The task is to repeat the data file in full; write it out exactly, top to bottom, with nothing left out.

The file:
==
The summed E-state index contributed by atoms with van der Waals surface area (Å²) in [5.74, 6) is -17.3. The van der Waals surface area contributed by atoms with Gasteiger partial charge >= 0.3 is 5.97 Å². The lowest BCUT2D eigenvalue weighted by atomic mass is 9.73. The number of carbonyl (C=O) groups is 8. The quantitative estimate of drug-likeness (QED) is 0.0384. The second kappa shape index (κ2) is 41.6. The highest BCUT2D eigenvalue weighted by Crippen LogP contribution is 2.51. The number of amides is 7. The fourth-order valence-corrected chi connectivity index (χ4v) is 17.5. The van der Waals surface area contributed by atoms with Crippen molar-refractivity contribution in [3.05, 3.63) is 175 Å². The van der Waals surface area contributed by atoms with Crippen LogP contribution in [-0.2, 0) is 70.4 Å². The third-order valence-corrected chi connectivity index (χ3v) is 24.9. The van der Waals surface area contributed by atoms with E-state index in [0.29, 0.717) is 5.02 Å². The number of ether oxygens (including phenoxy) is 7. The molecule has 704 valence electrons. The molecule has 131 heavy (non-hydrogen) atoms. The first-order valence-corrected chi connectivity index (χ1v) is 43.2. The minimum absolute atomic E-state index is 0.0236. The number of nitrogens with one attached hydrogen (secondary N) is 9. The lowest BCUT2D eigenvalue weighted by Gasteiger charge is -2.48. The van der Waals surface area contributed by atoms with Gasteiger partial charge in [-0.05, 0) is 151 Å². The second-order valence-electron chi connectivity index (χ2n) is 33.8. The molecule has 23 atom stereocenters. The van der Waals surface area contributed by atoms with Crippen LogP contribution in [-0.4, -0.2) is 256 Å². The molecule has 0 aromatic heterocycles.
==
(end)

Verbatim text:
The summed E-state index contributed by atoms with van der Waals surface area (Å²) in [5.74, 6) is -17.3. The van der Waals surface area contributed by atoms with Gasteiger partial charge >= 0.3 is 5.97 Å². The lowest BCUT2D eigenvalue weighted by atomic mass is 9.73. The number of carbonyl (C=O) groups is 8. The quantitative estimate of drug-likeness (QED) is 0.0384. The second kappa shape index (κ2) is 41.6. The highest BCUT2D eigenvalue weighted by Crippen LogP contribution is 2.51. The number of amides is 7. The fourth-order valence-corrected chi connectivity index (χ4v) is 17.5. The van der Waals surface area contributed by atoms with Crippen molar-refractivity contribution in [3.05, 3.63) is 175 Å². The van der Waals surface area contributed by atoms with Crippen LogP contribution in [-0.2, 0) is 70.4 Å². The third-order valence-corrected chi connectivity index (χ3v) is 24.9. The van der Waals surface area contributed by atoms with E-state index in [0.29, 0.717) is 5.02 Å². The number of ether oxygens (including phenoxy) is 7. The molecule has 704 valence electrons. The molecule has 131 heavy (non-hydrogen) atoms. The first-order valence-corrected chi connectivity index (χ1v) is 43.2. The minimum absolute atomic E-state index is 0.0236. The number of nitrogens with one attached hydrogen (secondary N) is 9. The lowest BCUT2D eigenvalue weighted by Gasteiger charge is -2.48. The van der Waals surface area contributed by atoms with Gasteiger partial charge in [-0.05, 0) is 151 Å². The second-order valence-electron chi connectivity index (χ2n) is 33.8. The molecule has 23 atom stereocenters. The van der Waals surface area contributed by atoms with Crippen LogP contribution in [-0.4, -0.2) is 256 Å². The molecule has 0 aromatic heterocycles.